The Kindness of Kasmir
There were rooms on the top floor – a big sitting room which ran the width of the high, terraced building, two Victorian sash windows, a cast iron fireplace and one small bedroom behind. Various bits of old furniture were dotted here and there but, very importantly, a couple of beaten up comfy leather armchairs. In addition to this and on a tiny landing, was a little corner sink with a single, cold tap perched high above and a two-ringed stove with a small oven. The staircase dropped steeply down to a sub landing with a huge sash window that opened onto a flat roof. It was here dad tied a washing line from the wall of the house to the massive chimney pot in order to save mum the trip downstairs and through the Kasmirs’ kitchen to the yard, and it was here I climbed out on day and hid behind those huge chimney stacks playing hide and seek with my mum, a sheer drop down to the basement on the side I was hiding. Poor mum trying to coax my back in a wheedling tone and then giving me a wallop for it.
Down some further stairs was another landing where there were a further two rooms and a lavatory. This was where a Mr. and Mrs. Brogg lived. The lavatory was shared by us upstairs, but Mr. Brogg would exercise his human rights by rendering the person on the throne into sudden darkness by switching the light off when one was locked inside, which terrified us kids. He said he owned the bulb and paid for the electricity on his landing, so we were unable to fight for our ‘human rights.’ Finally, my sis and I refusing to go down in darkness, we took to using a chamber pot on our landing and getting dad to do the honours of emptying it.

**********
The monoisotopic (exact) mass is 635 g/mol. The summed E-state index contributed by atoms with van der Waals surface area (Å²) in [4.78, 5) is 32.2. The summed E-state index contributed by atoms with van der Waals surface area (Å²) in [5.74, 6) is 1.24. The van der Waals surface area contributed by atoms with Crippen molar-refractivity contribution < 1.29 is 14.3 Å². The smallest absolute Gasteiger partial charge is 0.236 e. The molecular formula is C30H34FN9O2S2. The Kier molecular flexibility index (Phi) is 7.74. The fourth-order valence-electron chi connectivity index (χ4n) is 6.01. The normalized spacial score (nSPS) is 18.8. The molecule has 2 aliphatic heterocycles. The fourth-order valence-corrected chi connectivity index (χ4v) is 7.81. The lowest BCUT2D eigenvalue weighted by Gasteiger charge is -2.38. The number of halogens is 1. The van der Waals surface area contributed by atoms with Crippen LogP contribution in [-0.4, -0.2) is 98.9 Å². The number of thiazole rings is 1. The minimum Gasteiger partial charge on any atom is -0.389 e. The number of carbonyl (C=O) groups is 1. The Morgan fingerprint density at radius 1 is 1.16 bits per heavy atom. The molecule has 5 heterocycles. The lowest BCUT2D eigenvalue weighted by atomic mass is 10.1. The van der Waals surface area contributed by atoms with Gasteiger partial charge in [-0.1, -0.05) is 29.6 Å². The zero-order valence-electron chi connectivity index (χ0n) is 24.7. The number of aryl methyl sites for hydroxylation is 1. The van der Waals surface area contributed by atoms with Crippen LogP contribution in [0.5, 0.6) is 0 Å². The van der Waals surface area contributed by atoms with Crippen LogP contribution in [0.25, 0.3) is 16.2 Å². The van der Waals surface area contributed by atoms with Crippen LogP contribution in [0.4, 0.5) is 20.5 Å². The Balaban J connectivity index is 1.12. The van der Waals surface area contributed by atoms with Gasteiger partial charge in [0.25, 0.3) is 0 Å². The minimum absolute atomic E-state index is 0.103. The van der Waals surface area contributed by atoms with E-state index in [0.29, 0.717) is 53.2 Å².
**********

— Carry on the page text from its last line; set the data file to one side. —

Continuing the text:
Down some further stairs was a passage which lead to a front door straight onto the street one way, and the Kasmir accommodation, the other way. One door from the shop’s backroom opened onto this passage. Here a very old lady sat working tirelessly on a sewing machine surrounded by tins of buttons and buckles, rolls of bias binding, collar stiffeners, strips of popper studs hooks and eyes and cottons; cottons of every colour imaginable and towers of empty reels posted on a long stick. Here I would thread several needles for her every day so she could get to work, since she had very poor eyesight. I always thought that this lady was Mr. Kasmir’s Babushka but am not sure about that. A general miasma of old clothing hung in the air joined by the smell of a burning iron used for pressing. One must realize, of course, that this was not the sort of second-hand clothing shop we are used to this day and age, in the form of charity or retro shops – donations made by the likes of those who have either grown out of or more likely, grown tired of some article of clothing, and usually, donated in pretty good shape. Oh no, this clothing was garnered from people who had nothing, who were selling anything they could to get money. New clothing, just after the war, was still only to be bought on coupons and it took ages to collect enough to purchase an article like a coat or suit. The fashion industry was the last thing on most people’s mind, a home and food being the vital requisites. Any garment which had been grown out of was handed down to a smaller child for at least another round. Adult clothing was only ever got rid of when a person was in dire need of money and then not before all the buttons had been removed to be used at a later date. Likewise, belts, buckles and laces from shoes. I very soon got it into my head that it was the clothing stripped from dead bodies, so dark, musty and old-fashioned, there were, and so well worn. However, Mr. Kasmir would work his magic and immediately set about cleaning any clothing when it came into the shop. Washing, steaming, pressing, sewing on buttons, adding belts and buckles etc., with the effect that they looked much improved. I adored being part of this repatriation process, offering advice on what looked best with what, and going through the button box trying to match up at least two buttons in harmony and